The Martian: A simple story with some serious considerations

STRANDED IN SPACE: Matt Damon plays the lead character, Mark Watney, an astronaut, botanist and an engineer in this planet exploration movie. He is left to survive on his own with limited resources after he was separated from his team. (Photo: 20th Century Fox Official webpage for The Martian)

If you ever thought that being an astronaut and travelling to Mars was cool, this latest blockbuster starring Matt Damon might make you think twice.

Unlike other sci-fi action movies such as Star Trek or Star Wars, The Martian does not feature any phazers, lightsabers or Jedi Knights. Instead, the movie, based on Andy Weir’s novel of the same name, features a rather simple theme of an ordinary astronaut trying to survive on Mars by overcoming extraordinary odds.

Damon plays the lead character Mark Watney, a NASA astronaut who is the lead botanist and engineer on his team. The movie starts off when the manned mission to Mars, known as Ares 3, ran into complications, which forced the entire crew to leave the red planet for their own safety. Unfortunately, Watney got separated and left behind.

This is not the first time that Damon needed rescuing on the silver screen. He was previously the titular character in need of salvation in Saving Private Ryan (1998) and then as an astronaut in Interstellar (2014).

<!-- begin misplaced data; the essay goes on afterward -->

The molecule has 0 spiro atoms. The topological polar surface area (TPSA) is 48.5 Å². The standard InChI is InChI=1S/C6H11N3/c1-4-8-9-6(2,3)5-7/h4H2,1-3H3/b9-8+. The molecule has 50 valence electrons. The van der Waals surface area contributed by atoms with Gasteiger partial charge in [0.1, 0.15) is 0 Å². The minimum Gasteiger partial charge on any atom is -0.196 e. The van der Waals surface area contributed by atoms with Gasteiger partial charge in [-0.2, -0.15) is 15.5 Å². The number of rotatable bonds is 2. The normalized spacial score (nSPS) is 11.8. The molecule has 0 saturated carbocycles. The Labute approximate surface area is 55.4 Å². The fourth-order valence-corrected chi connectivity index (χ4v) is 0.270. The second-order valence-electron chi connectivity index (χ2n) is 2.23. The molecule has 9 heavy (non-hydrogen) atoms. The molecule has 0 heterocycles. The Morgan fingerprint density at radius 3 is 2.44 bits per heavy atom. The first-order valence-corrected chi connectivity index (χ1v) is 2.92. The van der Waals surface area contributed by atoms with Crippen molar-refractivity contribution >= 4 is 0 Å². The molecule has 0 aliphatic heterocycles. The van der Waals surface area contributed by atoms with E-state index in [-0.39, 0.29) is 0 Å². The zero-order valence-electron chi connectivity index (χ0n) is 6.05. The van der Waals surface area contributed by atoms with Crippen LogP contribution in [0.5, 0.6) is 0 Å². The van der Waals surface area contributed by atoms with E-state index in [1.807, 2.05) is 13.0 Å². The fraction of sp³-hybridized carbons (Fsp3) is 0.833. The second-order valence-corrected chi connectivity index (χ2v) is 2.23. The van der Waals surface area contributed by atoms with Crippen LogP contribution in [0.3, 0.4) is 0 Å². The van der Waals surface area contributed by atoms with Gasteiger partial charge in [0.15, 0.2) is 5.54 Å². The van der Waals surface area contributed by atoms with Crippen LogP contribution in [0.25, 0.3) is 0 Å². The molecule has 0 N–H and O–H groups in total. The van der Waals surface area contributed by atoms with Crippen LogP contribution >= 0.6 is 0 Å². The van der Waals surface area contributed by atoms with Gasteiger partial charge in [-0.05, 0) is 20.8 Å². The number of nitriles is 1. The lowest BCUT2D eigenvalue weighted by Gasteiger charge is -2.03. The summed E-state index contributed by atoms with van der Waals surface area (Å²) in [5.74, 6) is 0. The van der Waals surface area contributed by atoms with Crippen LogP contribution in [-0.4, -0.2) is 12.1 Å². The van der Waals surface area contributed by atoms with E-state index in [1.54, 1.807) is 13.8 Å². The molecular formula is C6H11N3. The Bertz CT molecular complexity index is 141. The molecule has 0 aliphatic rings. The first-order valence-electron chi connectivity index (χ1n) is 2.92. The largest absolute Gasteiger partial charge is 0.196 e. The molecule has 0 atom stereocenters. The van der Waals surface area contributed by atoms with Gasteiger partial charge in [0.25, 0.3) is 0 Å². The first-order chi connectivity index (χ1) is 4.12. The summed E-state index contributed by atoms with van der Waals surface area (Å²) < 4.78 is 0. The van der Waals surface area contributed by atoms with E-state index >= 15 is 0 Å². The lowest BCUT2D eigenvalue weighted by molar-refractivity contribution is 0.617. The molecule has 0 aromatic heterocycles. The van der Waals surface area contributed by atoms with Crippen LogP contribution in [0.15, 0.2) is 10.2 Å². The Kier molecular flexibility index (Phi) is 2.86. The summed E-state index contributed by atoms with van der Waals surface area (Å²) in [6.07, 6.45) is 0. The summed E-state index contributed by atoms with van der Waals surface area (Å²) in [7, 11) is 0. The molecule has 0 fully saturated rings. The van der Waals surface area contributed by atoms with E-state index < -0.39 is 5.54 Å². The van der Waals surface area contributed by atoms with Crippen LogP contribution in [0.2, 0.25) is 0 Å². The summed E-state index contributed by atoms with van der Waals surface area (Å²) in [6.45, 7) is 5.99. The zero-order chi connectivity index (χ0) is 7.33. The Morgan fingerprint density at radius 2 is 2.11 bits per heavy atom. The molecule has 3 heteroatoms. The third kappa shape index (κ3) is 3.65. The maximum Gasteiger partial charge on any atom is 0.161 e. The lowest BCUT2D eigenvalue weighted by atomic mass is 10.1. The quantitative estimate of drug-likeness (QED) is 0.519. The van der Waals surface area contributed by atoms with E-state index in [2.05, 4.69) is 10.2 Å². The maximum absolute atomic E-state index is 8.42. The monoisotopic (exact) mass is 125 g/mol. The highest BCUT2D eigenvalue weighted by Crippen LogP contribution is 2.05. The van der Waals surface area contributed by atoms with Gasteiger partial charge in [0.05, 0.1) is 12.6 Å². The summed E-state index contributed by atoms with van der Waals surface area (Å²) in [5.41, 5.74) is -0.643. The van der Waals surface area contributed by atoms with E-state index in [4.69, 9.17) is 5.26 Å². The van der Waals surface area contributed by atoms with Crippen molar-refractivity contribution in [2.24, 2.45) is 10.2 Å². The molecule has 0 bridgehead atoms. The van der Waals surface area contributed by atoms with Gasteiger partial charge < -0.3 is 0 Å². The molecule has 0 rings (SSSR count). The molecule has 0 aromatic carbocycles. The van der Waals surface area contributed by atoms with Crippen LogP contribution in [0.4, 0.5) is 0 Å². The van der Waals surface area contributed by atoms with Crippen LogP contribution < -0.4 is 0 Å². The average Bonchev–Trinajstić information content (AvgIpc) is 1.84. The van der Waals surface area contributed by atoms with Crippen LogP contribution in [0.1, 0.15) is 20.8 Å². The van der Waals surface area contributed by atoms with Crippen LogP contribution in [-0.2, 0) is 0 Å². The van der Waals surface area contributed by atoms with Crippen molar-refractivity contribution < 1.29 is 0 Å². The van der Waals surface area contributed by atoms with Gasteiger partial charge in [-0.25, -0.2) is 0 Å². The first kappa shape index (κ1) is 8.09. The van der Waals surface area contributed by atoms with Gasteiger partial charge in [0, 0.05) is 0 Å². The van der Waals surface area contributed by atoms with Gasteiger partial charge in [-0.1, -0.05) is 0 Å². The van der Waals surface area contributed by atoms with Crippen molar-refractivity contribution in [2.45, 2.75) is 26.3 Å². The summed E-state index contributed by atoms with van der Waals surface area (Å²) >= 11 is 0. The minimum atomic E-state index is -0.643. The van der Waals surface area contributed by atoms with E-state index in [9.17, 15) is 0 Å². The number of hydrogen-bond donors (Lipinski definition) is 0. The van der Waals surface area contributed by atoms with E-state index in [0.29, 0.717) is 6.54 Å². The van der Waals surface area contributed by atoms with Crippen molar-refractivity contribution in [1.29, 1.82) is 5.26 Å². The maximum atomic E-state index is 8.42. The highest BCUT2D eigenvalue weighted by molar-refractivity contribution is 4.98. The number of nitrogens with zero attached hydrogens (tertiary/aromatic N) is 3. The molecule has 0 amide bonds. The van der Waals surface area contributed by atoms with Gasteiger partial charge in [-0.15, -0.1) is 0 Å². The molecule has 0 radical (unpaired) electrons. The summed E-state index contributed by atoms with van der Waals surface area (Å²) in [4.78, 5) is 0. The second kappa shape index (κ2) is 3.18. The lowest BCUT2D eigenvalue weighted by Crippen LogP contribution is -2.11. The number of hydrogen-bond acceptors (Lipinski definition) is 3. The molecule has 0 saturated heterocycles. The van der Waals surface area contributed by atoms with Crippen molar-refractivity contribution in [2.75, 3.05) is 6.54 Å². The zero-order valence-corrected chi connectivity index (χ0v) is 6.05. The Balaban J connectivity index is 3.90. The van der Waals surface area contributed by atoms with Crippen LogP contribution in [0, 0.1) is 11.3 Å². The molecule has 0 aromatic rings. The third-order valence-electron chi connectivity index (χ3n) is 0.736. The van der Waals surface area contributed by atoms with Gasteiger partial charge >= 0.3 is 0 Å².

But, we just don’t get tired of wanting to see him being rescued.

The Martian also makes it simple enough for those with a rudimentary understanding of physics to understand the science behind the movie unlike most other sci-fi flicks. Hence, viewers of The Martian can sit back and just enjoy the story.

And the storyline is delivered exceptionally well by the stellar cast that personified the rational versus emotional considerations at play in this human drama.

On one hand, you have Teddy, the hard-nosed director of NASA, portrayed by Jeff Daniels who delivered an exceptional albeit expected performance given his experience playing such characters in shows like The Newsroom (2012).

On the other hand, the NASA’s Mars mission director, played by Chiwetel Ejiofor (from the movie 2012) and Sean Bean, the mission’s flight director, provide the emotional balance to the equation.

Together, they get you to realise the dilemma facing the rescue mission – play safe or take risks – which is enough to captivate you sans the laser fight scenes in other sci-fi movies.

Philosophical inquiry aside, there are certain points in the movie where it gets too unrealistic for example when the characters miraculously survived scenarios that are for certain fatal. In addition, I felt that the movie could have included a countdown of the number of days Watney had left on Mars before his impending death due to starvation. This would have added a layer of suspense. Nevertheless, there are many great moments in the movie but I will not spoil the fun for you.

Do catch The Martian for a highly entertaining watch. Despite the absence of fast actions, the combination of emotional and psychological pressure along with the hostile environment on Mars will leave you rooting for the characters till the end of the movie.